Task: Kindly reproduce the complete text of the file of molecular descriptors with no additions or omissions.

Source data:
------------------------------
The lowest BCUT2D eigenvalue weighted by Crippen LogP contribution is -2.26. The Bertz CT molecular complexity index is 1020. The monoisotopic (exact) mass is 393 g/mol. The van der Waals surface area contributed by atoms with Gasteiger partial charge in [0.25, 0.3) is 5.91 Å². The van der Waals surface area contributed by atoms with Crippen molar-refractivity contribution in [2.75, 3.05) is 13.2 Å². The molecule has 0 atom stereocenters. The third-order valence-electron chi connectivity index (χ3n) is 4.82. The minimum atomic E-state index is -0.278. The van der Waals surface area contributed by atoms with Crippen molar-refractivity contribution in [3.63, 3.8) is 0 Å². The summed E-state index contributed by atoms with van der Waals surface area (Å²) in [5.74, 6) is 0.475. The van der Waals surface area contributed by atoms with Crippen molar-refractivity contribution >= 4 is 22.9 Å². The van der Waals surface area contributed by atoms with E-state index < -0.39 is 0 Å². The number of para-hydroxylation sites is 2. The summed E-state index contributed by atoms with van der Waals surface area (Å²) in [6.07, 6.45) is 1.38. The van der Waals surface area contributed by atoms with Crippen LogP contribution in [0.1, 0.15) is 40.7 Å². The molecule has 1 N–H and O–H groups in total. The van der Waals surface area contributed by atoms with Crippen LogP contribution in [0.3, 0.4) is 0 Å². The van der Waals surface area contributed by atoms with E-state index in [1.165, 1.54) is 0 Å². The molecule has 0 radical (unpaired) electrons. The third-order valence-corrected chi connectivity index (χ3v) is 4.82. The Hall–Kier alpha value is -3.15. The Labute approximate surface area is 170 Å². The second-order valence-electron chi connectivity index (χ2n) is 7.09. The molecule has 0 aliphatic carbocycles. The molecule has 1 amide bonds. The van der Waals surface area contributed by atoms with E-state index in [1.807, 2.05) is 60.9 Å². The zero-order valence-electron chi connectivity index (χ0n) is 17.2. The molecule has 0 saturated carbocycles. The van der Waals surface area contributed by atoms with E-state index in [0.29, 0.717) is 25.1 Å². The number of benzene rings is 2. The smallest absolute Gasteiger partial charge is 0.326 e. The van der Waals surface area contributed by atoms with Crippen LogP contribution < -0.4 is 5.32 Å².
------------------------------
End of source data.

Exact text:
The lowest BCUT2D eigenvalue weighted by Crippen LogP contribution is -2.26. The Bertz CT molecular complexity index is 1020. The monoisotopic (exact) mass is 393 g/mol. The van der Waals surface area contributed by atoms with Gasteiger partial charge in [0.25, 0.3) is 5.91 Å². The van der Waals surface area contributed by atoms with Crippen molar-refractivity contribution in [2.75, 3.05) is 13.2 Å². The molecule has 0 atom stereocenters. The third-order valence-electron chi connectivity index (χ3n) is 4.82. The minimum atomic E-state index is -0.278. The van der Waals surface area contributed by atoms with Crippen molar-refractivity contribution in [3.63, 3.8) is 0 Å². The summed E-state index contributed by atoms with van der Waals surface area (Å²) in [5.74, 6) is 0.475. The van der Waals surface area contributed by atoms with Crippen molar-refractivity contribution >= 4 is 22.9 Å². The van der Waals surface area contributed by atoms with E-state index < -0.39 is 0 Å². The number of para-hydroxylation sites is 2. The summed E-state index contributed by atoms with van der Waals surface area (Å²) in [6.07, 6.45) is 1.38. The van der Waals surface area contributed by atoms with Crippen LogP contribution in [0.1, 0.15) is 40.7 Å². The molecule has 1 N–H and O–H groups in total. The van der Waals surface area contributed by atoms with Crippen LogP contribution in [0.3, 0.4) is 0 Å². The van der Waals surface area contributed by atoms with E-state index in [1.165, 1.54) is 0 Å². The molecule has 0 radical (unpaired) electrons. The third-order valence-corrected chi connectivity index (χ3v) is 4.82. The Hall–Kier alpha value is -3.15. The Labute approximate surface area is 170 Å². The second-order valence-electron chi connectivity index (χ2n) is 7.09. The molecule has 0 aliphatic carbocycles. The molecule has 1 amide bonds. The van der Waals surface area contributed by atoms with E-state index in [1.807, 2.05) is 60.9 Å². The zero-order valence-electron chi connectivity index (χ0n) is 17.2. The molecule has 0 saturated carbocycles. The van der Waals surface area contributed by atoms with E-state index in [0.29, 0.717) is 25.1 Å². The number of benzene rings is 2. The smallest absolute Gasteiger partial charge is 0.326 e. The van der Waals surface area contributed by atoms with Crippen LogP contribution < -0.4 is 5.32 Å².